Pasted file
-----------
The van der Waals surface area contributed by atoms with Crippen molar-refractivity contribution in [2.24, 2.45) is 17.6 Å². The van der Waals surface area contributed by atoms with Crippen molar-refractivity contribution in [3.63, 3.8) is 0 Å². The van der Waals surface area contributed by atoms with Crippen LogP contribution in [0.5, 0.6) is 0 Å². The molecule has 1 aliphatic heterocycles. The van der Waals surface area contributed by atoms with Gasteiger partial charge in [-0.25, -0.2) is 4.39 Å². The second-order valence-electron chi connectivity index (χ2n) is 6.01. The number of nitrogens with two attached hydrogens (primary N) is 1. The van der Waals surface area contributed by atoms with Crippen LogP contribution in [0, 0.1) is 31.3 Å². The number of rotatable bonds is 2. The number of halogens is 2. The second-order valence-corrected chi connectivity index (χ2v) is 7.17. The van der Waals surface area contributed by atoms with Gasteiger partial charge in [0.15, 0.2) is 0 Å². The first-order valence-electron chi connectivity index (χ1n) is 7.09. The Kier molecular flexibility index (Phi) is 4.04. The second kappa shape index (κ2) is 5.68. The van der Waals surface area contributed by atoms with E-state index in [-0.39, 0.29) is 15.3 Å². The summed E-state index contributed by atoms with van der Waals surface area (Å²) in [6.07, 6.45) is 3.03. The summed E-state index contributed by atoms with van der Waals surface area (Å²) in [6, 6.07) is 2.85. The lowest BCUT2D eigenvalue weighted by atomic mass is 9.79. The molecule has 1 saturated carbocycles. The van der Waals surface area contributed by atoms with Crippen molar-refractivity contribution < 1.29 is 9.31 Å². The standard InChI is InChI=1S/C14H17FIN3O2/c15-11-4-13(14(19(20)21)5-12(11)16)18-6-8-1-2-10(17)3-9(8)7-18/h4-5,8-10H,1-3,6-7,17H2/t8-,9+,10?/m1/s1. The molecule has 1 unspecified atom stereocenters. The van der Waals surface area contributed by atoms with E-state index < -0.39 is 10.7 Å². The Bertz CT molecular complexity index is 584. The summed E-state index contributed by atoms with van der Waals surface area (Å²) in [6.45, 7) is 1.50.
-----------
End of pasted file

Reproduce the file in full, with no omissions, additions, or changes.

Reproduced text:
The van der Waals surface area contributed by atoms with Crippen molar-refractivity contribution in [2.24, 2.45) is 17.6 Å². The van der Waals surface area contributed by atoms with Crippen molar-refractivity contribution in [3.63, 3.8) is 0 Å². The van der Waals surface area contributed by atoms with Crippen LogP contribution in [0.5, 0.6) is 0 Å². The molecule has 1 aliphatic heterocycles. The van der Waals surface area contributed by atoms with Gasteiger partial charge in [-0.25, -0.2) is 4.39 Å². The second-order valence-electron chi connectivity index (χ2n) is 6.01. The number of nitrogens with two attached hydrogens (primary N) is 1. The van der Waals surface area contributed by atoms with Crippen LogP contribution in [0, 0.1) is 31.3 Å². The number of rotatable bonds is 2. The number of halogens is 2. The second-order valence-corrected chi connectivity index (χ2v) is 7.17. The van der Waals surface area contributed by atoms with Gasteiger partial charge in [0.15, 0.2) is 0 Å². The first-order valence-electron chi connectivity index (χ1n) is 7.09. The Kier molecular flexibility index (Phi) is 4.04. The second kappa shape index (κ2) is 5.68. The van der Waals surface area contributed by atoms with E-state index in [-0.39, 0.29) is 15.3 Å². The summed E-state index contributed by atoms with van der Waals surface area (Å²) in [6.07, 6.45) is 3.03. The summed E-state index contributed by atoms with van der Waals surface area (Å²) in [6, 6.07) is 2.85. The lowest BCUT2D eigenvalue weighted by atomic mass is 9.79. The molecule has 1 saturated carbocycles. The van der Waals surface area contributed by atoms with Crippen molar-refractivity contribution < 1.29 is 9.31 Å². The standard InChI is InChI=1S/C14H17FIN3O2/c15-11-4-13(14(19(20)21)5-12(11)16)18-6-8-1-2-10(17)3-9(8)7-18/h4-5,8-10H,1-3,6-7,17H2/t8-,9+,10?/m1/s1. The molecule has 1 unspecified atom stereocenters. The van der Waals surface area contributed by atoms with E-state index < -0.39 is 10.7 Å². The Bertz CT molecular complexity index is 584. The summed E-state index contributed by atoms with van der Waals surface area (Å²) in [6.45, 7) is 1.50.